Most young girls probably would prefer not to be snatched from bed by a hand the size of a London taxicab, toted half-blind across moors and mountain ranges, whisked through crackling thunderclouds, and at last hung like a drying cheese high up in the cave of a shambling, muttering, misshapen figure who wields a cleaver three times their length. In this sense, the heroine of The BFG, 10-year-old Sophie, is much like other girls, though different too. She trembles at her freakish captor’s appetite; she despairs of escaping from his gargantuan lair. But above all, she’s royally ticked off by her loss of self-reliance.
Despite the impression you might get from her big reading glasses and rosebud mouth, with a notch between the front teeth like an inverted V for “vulnerable,” Sophie (the faultlessly self-confident Ruby Barnhill) manages for herself where she usually lives, in a Thames-side orphanage left over from the Victorian era. As screenwriter Melissa Mathison and director Steven Spielberg establish at the start of The BFG, with a brisk efficiency to equal their protagonist’s, she’s the kind of bright, bossy, slightly sneaky child who wanders at will in the night, keeps an eye out for the early mail delivery (in case one of her fellow orphans receives something interesting), and can credibly threaten arrest when customers at the pub down the road make too much noise at closing time. Sophie might be underestimated in the grown-up world, but she can maneuver in it, if mostly on the sly.
Now, kidnapped by someone much larger than any human adult but also (when you get to know him) oddly bashful and ingenuous, she doesn’t at first know quite what to do: cower, remonstrate, instruct, or just play along with an increasingly enchanted game.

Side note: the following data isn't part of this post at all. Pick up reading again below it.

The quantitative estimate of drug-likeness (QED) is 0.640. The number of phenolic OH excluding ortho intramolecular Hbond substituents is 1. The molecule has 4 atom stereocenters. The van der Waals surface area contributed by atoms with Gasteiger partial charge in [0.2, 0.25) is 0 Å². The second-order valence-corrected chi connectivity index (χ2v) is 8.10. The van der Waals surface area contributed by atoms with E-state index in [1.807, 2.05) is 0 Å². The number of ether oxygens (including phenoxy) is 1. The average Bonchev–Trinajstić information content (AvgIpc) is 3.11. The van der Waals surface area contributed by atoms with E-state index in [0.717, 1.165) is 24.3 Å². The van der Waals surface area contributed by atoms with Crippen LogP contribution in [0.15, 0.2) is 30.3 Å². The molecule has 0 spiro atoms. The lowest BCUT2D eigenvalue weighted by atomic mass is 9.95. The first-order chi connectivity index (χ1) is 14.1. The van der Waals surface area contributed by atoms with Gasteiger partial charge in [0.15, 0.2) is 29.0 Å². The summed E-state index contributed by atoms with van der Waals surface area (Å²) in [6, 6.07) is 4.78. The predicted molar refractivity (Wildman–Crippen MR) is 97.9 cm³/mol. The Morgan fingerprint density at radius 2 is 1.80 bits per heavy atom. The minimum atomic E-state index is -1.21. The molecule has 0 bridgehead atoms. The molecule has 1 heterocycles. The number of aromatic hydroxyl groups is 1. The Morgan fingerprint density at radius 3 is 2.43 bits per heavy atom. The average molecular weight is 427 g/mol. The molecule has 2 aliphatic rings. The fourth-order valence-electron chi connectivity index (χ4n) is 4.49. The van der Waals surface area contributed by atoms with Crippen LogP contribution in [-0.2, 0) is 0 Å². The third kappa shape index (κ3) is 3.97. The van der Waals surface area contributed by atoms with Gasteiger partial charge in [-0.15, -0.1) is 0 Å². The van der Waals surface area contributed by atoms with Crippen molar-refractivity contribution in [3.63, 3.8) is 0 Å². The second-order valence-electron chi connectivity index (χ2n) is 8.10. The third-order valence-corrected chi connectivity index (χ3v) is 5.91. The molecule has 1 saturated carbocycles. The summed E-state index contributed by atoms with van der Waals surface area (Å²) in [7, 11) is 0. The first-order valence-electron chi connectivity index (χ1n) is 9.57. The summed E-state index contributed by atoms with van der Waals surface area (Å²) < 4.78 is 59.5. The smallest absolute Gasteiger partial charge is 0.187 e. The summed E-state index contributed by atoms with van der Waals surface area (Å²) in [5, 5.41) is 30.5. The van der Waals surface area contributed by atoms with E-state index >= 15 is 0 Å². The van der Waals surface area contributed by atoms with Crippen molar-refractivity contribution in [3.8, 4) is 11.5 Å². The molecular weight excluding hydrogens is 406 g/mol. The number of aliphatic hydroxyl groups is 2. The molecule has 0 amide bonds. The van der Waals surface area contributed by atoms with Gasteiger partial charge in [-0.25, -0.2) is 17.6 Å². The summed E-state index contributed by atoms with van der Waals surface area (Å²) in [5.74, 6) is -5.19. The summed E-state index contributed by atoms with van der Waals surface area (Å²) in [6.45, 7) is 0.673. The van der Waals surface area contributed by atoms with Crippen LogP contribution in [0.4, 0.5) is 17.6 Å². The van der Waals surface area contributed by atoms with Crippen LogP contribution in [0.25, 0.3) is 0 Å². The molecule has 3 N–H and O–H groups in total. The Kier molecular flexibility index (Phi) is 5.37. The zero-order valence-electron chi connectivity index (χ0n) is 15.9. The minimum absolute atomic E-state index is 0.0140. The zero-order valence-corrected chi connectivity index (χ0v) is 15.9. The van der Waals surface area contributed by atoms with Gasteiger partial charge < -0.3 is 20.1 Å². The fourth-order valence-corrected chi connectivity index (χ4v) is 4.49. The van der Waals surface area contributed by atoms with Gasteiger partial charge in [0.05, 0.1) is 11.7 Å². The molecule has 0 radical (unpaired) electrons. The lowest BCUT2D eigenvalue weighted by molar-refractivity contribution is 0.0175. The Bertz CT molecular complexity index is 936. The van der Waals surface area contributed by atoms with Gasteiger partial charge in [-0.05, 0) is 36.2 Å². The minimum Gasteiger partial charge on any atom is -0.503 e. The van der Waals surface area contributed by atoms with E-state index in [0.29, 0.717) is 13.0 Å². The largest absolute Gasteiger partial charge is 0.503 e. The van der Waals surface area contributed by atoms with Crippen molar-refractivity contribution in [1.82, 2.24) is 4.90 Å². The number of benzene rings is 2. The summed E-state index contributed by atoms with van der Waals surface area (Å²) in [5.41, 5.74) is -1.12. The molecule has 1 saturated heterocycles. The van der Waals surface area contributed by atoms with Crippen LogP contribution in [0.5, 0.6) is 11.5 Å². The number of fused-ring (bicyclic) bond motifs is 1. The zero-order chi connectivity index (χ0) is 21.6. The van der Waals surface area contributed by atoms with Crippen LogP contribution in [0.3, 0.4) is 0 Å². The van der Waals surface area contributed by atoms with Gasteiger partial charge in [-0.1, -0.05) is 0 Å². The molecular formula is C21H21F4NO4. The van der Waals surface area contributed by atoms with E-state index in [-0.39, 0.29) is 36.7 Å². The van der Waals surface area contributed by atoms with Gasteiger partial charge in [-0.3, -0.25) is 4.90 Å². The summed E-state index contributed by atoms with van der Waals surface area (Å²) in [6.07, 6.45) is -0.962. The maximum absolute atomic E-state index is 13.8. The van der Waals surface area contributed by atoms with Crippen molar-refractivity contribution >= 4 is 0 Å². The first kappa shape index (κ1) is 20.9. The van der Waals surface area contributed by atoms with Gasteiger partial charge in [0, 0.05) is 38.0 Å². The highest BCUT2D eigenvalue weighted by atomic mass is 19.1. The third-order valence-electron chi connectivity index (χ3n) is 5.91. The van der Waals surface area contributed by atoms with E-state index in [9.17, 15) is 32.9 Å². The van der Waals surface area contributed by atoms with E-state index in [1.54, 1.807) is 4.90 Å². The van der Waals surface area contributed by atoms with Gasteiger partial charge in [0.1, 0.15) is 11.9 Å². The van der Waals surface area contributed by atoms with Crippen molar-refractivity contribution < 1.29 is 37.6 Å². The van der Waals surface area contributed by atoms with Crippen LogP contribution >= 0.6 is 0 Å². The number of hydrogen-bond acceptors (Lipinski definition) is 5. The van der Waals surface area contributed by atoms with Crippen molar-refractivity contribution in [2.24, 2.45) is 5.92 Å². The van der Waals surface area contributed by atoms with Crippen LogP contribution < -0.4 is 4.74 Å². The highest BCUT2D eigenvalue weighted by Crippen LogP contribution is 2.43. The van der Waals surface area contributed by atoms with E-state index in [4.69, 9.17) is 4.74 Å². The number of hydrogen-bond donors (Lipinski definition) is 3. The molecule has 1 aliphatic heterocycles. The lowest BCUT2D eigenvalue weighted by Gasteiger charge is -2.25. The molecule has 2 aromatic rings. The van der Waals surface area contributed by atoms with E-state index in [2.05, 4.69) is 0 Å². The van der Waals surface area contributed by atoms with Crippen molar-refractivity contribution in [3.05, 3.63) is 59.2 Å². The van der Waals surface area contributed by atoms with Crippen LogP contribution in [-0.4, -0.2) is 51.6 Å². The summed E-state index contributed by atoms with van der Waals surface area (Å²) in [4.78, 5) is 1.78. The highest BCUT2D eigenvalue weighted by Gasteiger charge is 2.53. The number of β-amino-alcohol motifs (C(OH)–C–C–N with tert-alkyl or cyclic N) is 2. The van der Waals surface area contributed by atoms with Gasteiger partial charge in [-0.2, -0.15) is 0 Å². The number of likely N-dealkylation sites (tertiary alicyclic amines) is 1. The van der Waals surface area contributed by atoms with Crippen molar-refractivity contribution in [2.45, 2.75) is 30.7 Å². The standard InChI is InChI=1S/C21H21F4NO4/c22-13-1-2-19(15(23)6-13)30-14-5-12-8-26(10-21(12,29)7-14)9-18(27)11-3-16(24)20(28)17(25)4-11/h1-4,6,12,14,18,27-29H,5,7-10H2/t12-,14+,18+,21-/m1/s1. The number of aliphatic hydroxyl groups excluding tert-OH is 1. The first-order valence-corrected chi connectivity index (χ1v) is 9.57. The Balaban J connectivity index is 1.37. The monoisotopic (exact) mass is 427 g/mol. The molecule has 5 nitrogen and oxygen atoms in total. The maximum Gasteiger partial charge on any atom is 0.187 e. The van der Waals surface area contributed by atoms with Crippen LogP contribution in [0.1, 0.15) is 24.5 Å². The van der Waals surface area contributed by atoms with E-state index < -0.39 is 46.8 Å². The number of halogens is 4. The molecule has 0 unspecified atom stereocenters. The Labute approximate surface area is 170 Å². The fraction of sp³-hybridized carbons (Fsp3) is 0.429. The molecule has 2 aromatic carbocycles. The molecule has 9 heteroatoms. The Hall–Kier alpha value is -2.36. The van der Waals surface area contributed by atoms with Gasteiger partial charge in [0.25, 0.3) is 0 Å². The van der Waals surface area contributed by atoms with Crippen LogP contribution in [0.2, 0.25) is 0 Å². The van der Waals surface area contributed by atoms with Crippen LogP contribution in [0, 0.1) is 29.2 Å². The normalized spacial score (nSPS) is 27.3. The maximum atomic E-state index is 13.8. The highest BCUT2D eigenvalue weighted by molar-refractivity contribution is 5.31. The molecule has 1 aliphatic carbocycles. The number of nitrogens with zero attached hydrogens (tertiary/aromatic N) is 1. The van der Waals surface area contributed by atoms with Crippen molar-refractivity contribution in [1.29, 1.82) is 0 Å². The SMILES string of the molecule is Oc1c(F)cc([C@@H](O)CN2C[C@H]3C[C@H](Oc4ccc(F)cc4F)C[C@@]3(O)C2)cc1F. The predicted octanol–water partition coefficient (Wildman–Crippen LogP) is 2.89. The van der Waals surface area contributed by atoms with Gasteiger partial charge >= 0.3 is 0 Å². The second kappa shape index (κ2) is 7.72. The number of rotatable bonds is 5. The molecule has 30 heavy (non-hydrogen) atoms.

There’s an abundance of enchantment, in fact, which enables Spielberg’s adaptation of the Roald Dahl novel to charm and excite, meanwhile offering children useful lessons about being kind and imaginative, standing up to bullies, and shunning cannibalism. For both children and their grown-ups, the movie may also deepen in emotion thanks to the complexity of Sophie’s responses to the Big Friendly Giant and his world, with its seamless blend of filmed objects and computer-animated marvels. And for some grown-ups, there will be even more to think about, since The BFG could also be titled The Testament of Steven Spielberg.
You don’t need to hold the endowed chair in semio-babble at Jacques Lacan University to recognize that Spielberg, cofounder of DreamWorks, might have found a mirror for himself in Dahl’s Big Friendly Giant, who teaches Sophie how to chase dreams and bottle them. Some filmmakers, like Jean Renoir, represent themselves on screen as people of homey appearance and manner, wise enough in the ways of the world to get along cheerfully but sufficiently disappointed to wonder why they bother. Spielberg, who for better and worse has never shown much interest in human-scaled cinema, makes his self-portrait three stories tall, with the voice and computer-enhanced face of Mark Rylance, and gives this stand-in a magical occupation to match. The perpetrator of Jaws presumably has something in common with a character who knows how to concoct nightmares. The Hollywood titan with sure instincts about public sentiment may fantasize that his ears, like those of the BFG, are immense fans that he flaps at will, attuning him to “all the secret whisperings of the world.”